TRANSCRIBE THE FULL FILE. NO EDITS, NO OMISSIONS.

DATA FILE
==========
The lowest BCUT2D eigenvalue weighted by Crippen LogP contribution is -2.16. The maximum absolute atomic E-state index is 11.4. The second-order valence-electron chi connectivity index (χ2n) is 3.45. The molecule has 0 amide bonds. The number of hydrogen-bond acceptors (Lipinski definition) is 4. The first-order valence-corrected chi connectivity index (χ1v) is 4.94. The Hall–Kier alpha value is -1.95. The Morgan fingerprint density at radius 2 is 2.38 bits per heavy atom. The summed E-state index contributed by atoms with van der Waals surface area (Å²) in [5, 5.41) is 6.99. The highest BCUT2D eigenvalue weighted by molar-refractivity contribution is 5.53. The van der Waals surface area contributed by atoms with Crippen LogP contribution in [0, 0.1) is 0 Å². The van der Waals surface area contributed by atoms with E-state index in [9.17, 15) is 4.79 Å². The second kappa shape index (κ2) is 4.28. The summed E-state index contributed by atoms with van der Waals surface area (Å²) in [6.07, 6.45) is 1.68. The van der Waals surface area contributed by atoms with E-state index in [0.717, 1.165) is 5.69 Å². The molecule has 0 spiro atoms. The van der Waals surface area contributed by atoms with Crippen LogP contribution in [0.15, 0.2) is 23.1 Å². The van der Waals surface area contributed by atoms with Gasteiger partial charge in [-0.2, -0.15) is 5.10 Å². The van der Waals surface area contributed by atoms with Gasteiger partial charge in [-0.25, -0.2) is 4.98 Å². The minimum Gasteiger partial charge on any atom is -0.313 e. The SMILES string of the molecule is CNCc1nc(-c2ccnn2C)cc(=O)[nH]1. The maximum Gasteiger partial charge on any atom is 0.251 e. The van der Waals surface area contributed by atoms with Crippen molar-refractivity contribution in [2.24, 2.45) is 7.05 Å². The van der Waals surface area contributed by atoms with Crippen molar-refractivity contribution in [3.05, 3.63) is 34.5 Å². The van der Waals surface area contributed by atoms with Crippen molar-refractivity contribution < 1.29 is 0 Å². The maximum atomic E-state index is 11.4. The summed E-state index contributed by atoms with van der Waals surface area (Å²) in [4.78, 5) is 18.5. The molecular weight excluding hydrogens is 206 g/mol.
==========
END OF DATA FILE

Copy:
The lowest BCUT2D eigenvalue weighted by Crippen LogP contribution is -2.16. The maximum absolute atomic E-state index is 11.4. The second-order valence-electron chi connectivity index (χ2n) is 3.45. The molecule has 0 amide bonds. The number of hydrogen-bond acceptors (Lipinski definition) is 4. The first-order valence-corrected chi connectivity index (χ1v) is 4.94. The Hall–Kier alpha value is -1.95. The Morgan fingerprint density at radius 2 is 2.38 bits per heavy atom. The summed E-state index contributed by atoms with van der Waals surface area (Å²) in [5, 5.41) is 6.99. The highest BCUT2D eigenvalue weighted by molar-refractivity contribution is 5.53. The van der Waals surface area contributed by atoms with Crippen LogP contribution in [0, 0.1) is 0 Å². The van der Waals surface area contributed by atoms with E-state index in [9.17, 15) is 4.79 Å². The second kappa shape index (κ2) is 4.28. The summed E-state index contributed by atoms with van der Waals surface area (Å²) in [6.07, 6.45) is 1.68. The van der Waals surface area contributed by atoms with E-state index in [0.717, 1.165) is 5.69 Å². The molecule has 0 spiro atoms. The van der Waals surface area contributed by atoms with Crippen LogP contribution in [0.15, 0.2) is 23.1 Å². The van der Waals surface area contributed by atoms with Gasteiger partial charge in [-0.2, -0.15) is 5.10 Å². The van der Waals surface area contributed by atoms with Gasteiger partial charge in [-0.25, -0.2) is 4.98 Å². The minimum Gasteiger partial charge on any atom is -0.313 e. The SMILES string of the molecule is CNCc1nc(-c2ccnn2C)cc(=O)[nH]1. The maximum Gasteiger partial charge on any atom is 0.251 e. The van der Waals surface area contributed by atoms with Crippen molar-refractivity contribution in [2.24, 2.45) is 7.05 Å². The van der Waals surface area contributed by atoms with Crippen molar-refractivity contribution in [3.05, 3.63) is 34.5 Å². The van der Waals surface area contributed by atoms with Crippen molar-refractivity contribution < 1.29 is 0 Å². The maximum atomic E-state index is 11.4. The summed E-state index contributed by atoms with van der Waals surface area (Å²) in [4.78, 5) is 18.5. The molecular weight excluding hydrogens is 206 g/mol.